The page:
By Msgr. Regie Pamposa
Way back in 1995, Father Joe came home quietly after a long journey of seminary assignments outside the province of Capiz.
He was immediately appointed rector of St. Pius X Seminary upon the retirement of Monsignor Daniel Viloria. Father Joe came back where he once belonged and where it all started.
As the sixth rector of St. Pius X Seminary starting in 1995, Monsignor Joe persuasively and patiently introduced some radical changes in the seminary life and formation of young seminarians.
Foremost of which was his emphasis on the community life of seminary priests by having common recreations and annual outings. Notably, Monsignor Joe instilled in younger seminarians the need to break the so-called culture of seniority so prevalent at that time.
Heeding the call of the late Archbishop Onesimo Gordoncillo, the second archbishop of Capiz, who had already foreseen in 1995 the need for a separate building for college and theology seminarians in Capiz, Monsignor Joe supported and helped such initiative.
His immediate proposal to send priests abroad for higher studies in theology and philosophy in preparation for seminary and school assignments showed his impeccable sense of foresight often seen in his ministry. He certainly thinks ahead as a leader. Inevitably, he became the first rector of Sancta Maria Mater et Regina Seminarium when it formally opened in September 1999.
In February 2000, however, he was given his first and only pastoral assignment as parish priest of Sto. Tomas de Villanueva in Dao, Capiz. But after a year or so, a new journey began to unfold.
Monsignor Joe was appointed bishop of San Carlos Diocese, Negros Occidental on July 25, 2001 by St. Pope John Paul II and was ordained bishop on September 11, 2001. It looks as if his ministry as a priest is filled with journeys outside and inside the Archdiocese of Capiz, or one may say, a continuing journey.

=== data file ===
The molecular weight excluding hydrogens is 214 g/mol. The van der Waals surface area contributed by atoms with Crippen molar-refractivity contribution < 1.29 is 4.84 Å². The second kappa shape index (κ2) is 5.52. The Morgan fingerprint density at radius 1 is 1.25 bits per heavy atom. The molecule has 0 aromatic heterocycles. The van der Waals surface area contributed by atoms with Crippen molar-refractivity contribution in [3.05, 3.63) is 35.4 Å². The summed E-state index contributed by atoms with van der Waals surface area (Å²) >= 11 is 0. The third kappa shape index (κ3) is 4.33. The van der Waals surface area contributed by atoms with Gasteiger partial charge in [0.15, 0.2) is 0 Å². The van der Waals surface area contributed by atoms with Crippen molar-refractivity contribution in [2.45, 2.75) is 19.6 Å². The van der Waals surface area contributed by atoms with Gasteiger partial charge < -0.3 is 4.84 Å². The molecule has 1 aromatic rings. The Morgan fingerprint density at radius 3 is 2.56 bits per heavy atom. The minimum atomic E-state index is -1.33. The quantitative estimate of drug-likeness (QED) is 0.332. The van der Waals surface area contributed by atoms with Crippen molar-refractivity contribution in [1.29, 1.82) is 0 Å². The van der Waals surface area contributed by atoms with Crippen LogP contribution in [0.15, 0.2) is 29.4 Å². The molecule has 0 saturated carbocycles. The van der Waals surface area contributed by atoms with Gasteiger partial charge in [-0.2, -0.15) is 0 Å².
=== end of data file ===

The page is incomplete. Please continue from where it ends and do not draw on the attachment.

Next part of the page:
Fast forward to 2012, Monsignor Joe made his third homecoming to Capiz, after serving so well the Diocese of San Carlos in Negros Occidental from September 2001 to 2012, where he initiated the building of 10 mission churches and three mission schools in far-flung or mountain areas.
He gladly recalled those experiences climbing mountains just to reach a particular mission church. In many ways, prior to Pope Francis, Bishop Joe has already assimilated the meaning of going to peripheries.
On January 12, 2012, the province of Capiz did not just welcome a distinguished son but also witnessed the installation of the third archbishop of Capiz, the Most Rev. Jose F. Advincula Jr., having been appointed archbishop by Pope Benedict XVI on November 9, 2011.
And immediately, new things and perspectives in leadership in the Church of Capiz began to reverberate among priests and laypeople. The late Leny Mabasa, a lay papal awardee, once mused in Hiligaynon: sa pag-abot ni Monsignor Joe, maga-arriba gid ang Capiz (with the arrival of Monsignor Joe, Capiz will soar high). Those words proved prophetic. Sadly, Leny Mabasa, the generous donor of the lot where the Cagay Seminary now stands, died a year before Monsignor Joe became a cardinal. May he rest in peace. A cardinal is now praying for him.